So it’s worth taking note when a conservative House Republican makes the case for comprehensive immigration reform on humanitarian grounds.
GOP Rep. John Carter of Texas is a member of the House gang of seven, which is set to unveil a compromise this year with citizenship and strict conditions. He is a border state conservative who opposed reform last time. And in a press conference that was reported on by the Kildeen Daily Herald, he made this case:
“Part of what’s wrong with our immigration system is that we keep trying to patch it up,” Carter said. “We need comprehensive reform.”
Reform includes taking into account the needs of business owners, especially in the technology industry, where many companies hire employees from overseas to fill the sector’s jobs. [...]
Reform also includes tackling the difficult problem of just what to do with the nation’s millions of undocumented immigrants. Carter said part of the group’s reforms would ask them to admit they entered the country without proper documentation.
“We don’t want to reward bad behavior,” Carter said. “They are going to have to admit that they’ve come here illegally.” [...]
Carter also called for compassion for those the policy will impact, pointing to the presence of local religious leaders present at the meeting Monday
Read more:

FOX NEWS LATINO: Immigration Reform Does Not Rest During Congressional Summer Recess
Aug. 21, 2013
It may be quieter than usual on Capitol Hill with lawmakers on summer recess.
But the pressure to act on immigration hardly has subsided.
In town halls back in the politicians’ home districts, the topic of immigration is arising, and often dominating, as lawmakers meet with their constituents to gauge their feelings on various issues. And several groups on opposing sides of the immigration debate have planned rallies and ad campaigns aimed at influencing the immigration reform effort.
Sen. John McCain, an Arizona Republican who was part of the so-called Gang of Eight – four Democrats and four Republicans – who drafted a comprehensive immigration reform bill that the Senate passed in June, has spent part of his summer recess urging his constituents to lobby the state’s congressional delegation to support the measure.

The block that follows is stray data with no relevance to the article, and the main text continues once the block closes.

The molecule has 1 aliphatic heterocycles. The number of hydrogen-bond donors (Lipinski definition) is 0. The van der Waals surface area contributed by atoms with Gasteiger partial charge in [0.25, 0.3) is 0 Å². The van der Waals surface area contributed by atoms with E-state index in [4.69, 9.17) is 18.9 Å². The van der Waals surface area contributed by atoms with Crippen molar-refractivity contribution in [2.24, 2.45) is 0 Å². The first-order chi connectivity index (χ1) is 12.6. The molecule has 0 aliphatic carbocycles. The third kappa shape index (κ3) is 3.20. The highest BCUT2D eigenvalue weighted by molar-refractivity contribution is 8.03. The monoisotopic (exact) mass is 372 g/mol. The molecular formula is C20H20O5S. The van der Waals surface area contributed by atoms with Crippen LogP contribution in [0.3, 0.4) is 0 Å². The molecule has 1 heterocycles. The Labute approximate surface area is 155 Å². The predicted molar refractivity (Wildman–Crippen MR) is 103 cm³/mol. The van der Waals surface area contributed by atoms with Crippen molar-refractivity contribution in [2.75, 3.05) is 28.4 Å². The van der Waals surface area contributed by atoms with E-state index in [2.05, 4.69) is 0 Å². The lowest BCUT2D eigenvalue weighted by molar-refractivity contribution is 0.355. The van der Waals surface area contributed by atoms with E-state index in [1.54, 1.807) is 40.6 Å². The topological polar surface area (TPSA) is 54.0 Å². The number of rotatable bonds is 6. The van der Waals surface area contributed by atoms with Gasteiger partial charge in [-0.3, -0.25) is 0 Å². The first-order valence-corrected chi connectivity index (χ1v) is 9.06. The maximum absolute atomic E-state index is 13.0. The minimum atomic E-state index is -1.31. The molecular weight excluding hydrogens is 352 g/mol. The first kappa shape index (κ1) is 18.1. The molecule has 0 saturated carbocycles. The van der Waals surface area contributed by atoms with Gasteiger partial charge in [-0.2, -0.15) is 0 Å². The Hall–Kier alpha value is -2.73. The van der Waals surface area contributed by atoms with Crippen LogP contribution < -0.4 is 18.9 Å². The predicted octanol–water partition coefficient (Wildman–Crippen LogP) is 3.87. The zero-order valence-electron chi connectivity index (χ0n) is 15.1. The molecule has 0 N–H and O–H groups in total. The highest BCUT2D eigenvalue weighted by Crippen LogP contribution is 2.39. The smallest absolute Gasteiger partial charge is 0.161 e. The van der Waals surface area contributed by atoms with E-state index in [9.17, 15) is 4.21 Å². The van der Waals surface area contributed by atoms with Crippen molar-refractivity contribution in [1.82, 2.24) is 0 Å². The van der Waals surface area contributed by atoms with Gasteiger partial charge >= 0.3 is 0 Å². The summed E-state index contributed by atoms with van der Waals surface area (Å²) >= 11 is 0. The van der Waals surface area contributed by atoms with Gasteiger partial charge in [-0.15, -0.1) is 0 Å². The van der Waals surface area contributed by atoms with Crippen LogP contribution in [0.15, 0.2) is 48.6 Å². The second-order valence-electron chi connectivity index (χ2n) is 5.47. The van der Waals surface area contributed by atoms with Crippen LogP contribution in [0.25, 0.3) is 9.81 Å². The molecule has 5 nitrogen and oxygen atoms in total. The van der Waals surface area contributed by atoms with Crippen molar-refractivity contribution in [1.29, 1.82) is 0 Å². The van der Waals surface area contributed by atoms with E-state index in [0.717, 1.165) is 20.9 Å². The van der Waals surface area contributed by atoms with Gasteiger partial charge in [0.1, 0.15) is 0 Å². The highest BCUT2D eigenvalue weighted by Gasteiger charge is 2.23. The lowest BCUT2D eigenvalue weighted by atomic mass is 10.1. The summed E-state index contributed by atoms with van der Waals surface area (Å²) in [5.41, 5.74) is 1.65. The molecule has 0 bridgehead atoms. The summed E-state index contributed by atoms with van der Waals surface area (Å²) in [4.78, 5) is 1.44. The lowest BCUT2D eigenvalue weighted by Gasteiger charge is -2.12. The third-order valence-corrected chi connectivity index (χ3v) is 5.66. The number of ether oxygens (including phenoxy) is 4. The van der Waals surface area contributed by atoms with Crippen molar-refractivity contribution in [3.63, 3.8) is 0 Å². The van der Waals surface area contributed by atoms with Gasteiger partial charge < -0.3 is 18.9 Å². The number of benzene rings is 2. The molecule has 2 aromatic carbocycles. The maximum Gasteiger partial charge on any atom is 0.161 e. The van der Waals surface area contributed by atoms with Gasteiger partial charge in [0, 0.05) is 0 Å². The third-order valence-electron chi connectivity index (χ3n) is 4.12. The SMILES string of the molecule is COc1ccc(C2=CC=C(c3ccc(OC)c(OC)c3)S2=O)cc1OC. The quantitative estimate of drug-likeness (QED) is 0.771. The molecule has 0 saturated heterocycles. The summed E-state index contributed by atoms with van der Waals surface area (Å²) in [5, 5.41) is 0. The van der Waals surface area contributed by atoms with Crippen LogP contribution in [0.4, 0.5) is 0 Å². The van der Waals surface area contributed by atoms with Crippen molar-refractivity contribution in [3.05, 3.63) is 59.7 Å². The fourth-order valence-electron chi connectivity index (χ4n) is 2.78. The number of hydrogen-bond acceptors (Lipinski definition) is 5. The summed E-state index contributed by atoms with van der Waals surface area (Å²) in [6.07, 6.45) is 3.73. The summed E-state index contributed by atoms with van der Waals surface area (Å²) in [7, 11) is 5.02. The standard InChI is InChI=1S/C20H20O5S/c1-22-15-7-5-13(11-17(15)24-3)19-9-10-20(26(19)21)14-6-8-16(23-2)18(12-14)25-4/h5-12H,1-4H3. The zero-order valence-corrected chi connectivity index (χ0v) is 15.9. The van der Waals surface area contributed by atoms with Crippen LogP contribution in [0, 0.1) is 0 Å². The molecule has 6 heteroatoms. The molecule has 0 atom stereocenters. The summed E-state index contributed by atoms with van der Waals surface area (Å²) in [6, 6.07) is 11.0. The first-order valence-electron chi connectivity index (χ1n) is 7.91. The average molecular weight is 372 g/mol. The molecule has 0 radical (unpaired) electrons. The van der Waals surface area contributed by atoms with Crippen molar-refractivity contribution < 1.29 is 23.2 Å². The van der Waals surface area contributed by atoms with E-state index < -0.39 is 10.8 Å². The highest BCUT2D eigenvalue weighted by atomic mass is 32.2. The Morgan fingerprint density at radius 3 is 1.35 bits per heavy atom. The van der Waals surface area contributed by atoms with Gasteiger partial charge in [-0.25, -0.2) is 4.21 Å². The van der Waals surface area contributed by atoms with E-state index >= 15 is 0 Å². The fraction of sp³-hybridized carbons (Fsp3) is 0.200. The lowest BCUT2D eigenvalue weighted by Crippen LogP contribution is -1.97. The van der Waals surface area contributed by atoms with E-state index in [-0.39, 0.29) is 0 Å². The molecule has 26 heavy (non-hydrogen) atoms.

But in a Virginia town hall, Republican Rep. Bob Goodlatte, chairman of the powerful Judiciary Committee, told the audience that that the House must chart its own course on immigration even if it never results in a bill President Barack Obama can sign.
He said that he’ll do everything he can to ensure the House never takes up the Senate’s comprehensive immigration bill. Goodlatte said the House will proceed with individual immigration bills once lawmakers return to Washington in September from their summer recess, beginning with bills on interior enforcement, border security and workplace verification.
Read more:

HUFFINGTON POST (Noorani Post): Detention Costs Convey Immigration Reform's Urgency
By Ali Noorani
August 22, 2013
Imagine if Congress could save Americans $1.44 billion in one simple step.
Well, it can -- by making sure immigration reform includes smarter policies for detaining unauthorized immigrants.
Broad immigration reform will be good for our nation's bottom line for a multitude of reasons. Immigrants are key to American ingenuity and competitiveness, and new Americans take risks and help create jobs.
Immigrants even strengthen the U.S. housing market.
Our immigrant detention policies not only lock up the financial contributions of immigrants, but also cost us $5 million per day.
Those of us who want our government to spend our money more wisely can point to the huge potential for reform to save on detention costs. With a streamlined legal immigration process, fewer immigrants will end up in detention.
The dollar amounts are not small change.
According to "The Math of Immigration Detention," a newly updated National Immigration Forum report, Immigration and Customs Enforcement spends almost $2 billion per year on immigration detention.
Right now, we could save almost 80 percent of that cost -- $1.44 billion -- if we switched to effective alternatives to detention for detainees who have not been convicted of a serious crime.
Yet the House of Representatives has signaled that it plans to take the opposite approach. Its budget for the 2014 fiscal year would boost immigration detention spending to $5.6 million per day -- $164 a day for each detainee.
The U.S. is at a crossroads when it comes to immigration, and the House of Representatives is at the wheel. Its budget would keep us on the same expensive road -- call it Enforcement Avenue.
Read more: